Springfield resident Paul Naanou is determined to be in front of a classroom. The rising senior at the College of William and Mary and 2013 graduate of Thomas Jefferson High School for Science and Technology has been a math and science instructor for Fairfax Collegiate over the last two summers.
On June 9, Naanou was one of seven scholarship recipients at the Fairfax County Retired Educators June luncheon. He was also the only male winner.
“Society is perpetuating the stereotype only women can be nurturing,” he said. “I think men are just as capable and can motivate people -- psychologically and emotionally -- on their educational journey just as well. The conversation around that is starting to change.”
Naanou, who received the Apple Federal Credit Union award given in honor of Herbert G. Carpenter for the second time, said he’s dreamed of becoming a teacher since he was eight years old. He hopes to return to Fairfax County and teach after he graduates.
FCRE Scholarship Director Phyllis Rittman said the scholarship committee has asked school counselors to encourage male, female, and a diverse range of ethnicities to apply.
“If you have them in the class you need them in front of the class too,” she said.
Rittman said this year’s 20 applicants were judged based on a rubric of grade point average, rigor of coursework and a personal essay describing their aspirations to become a teacher. They represented around the all-time highest GPA since the FCRE has been administering scholarships.
“The scholarship committee really had to scrutinze,” Rittman said.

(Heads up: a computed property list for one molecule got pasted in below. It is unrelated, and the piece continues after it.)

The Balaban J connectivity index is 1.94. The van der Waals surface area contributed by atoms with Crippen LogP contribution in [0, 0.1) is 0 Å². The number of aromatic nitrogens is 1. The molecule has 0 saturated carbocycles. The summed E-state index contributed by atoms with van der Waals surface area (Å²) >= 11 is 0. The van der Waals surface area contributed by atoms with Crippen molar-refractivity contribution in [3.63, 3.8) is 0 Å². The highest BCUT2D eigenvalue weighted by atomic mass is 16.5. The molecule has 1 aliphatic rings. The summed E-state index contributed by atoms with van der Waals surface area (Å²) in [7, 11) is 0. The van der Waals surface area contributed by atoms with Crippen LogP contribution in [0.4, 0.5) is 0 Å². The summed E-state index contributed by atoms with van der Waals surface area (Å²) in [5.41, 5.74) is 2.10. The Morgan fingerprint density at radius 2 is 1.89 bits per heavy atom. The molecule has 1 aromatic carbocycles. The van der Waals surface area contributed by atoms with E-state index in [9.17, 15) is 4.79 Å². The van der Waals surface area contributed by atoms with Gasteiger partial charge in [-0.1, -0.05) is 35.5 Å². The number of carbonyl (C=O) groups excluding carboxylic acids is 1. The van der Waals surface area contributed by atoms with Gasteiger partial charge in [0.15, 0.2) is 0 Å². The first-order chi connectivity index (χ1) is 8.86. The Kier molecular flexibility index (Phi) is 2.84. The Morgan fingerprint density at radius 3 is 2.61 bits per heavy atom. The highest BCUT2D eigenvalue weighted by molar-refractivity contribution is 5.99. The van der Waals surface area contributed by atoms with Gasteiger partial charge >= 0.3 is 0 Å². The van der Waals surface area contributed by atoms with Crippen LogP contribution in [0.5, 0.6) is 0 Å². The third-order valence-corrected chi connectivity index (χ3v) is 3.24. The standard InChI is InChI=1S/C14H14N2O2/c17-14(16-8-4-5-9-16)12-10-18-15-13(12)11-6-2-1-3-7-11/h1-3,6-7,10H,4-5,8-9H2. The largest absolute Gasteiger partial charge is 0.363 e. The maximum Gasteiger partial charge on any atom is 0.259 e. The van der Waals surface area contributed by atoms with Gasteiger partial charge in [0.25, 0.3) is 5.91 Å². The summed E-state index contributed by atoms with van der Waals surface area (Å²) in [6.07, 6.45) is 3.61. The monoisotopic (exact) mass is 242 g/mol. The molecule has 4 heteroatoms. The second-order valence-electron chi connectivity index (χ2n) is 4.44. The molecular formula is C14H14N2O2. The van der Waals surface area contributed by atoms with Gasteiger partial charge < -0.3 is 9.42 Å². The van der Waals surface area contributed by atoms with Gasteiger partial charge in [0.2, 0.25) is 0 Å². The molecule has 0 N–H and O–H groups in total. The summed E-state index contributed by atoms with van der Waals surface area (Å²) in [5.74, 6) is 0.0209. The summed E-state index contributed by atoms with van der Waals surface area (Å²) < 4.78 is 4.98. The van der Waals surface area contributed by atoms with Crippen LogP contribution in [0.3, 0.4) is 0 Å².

Fairfax County Public Schools Superintendent Dr. Karen Garza visited with each scholarship winner and their parents before the proceedings commenced at the Arlington-Fairfax Elks Lodge.
However in her remarks, Garza spoke more globally, referencing the battle earlier this year for the Board of Supervisors to fully fund her budget that advertised no further cuts to school programs or services.
“It was an interesting and exciting year,” Garza said. “The community got behind us, that was a real difference-maker.”
Garza also brought up the “meals tax” that Supervisors recently agreed to add for voter referendum this fall. The tax could generate almost $100 million more revenue annually for the County, she said.
“Our needs don’t go away with this major investment,” she said. “Please pay attention to the conversation, this really important conversation.”
Each scholarship given out Thursday is for $2,000.
“For paying for college, any amount can help,” said Lake Braddock Secondary School senior Robyn Miner. “This will help me pursue my dream of becoming a teacher.”
Chantilly High School senior Hannah Warnick also expressed her thanks, that she’s dreamed of becoming a teacher since she was a little girl.
Leah Choe, another Lake Braddock senior, thanked the retired teachers directly.
“We students may not say it, but we all really admire you,” Choe said. “You inspire us to do great things.”
For more information about the Fairfax County Retired Educators visit www.fcre.org.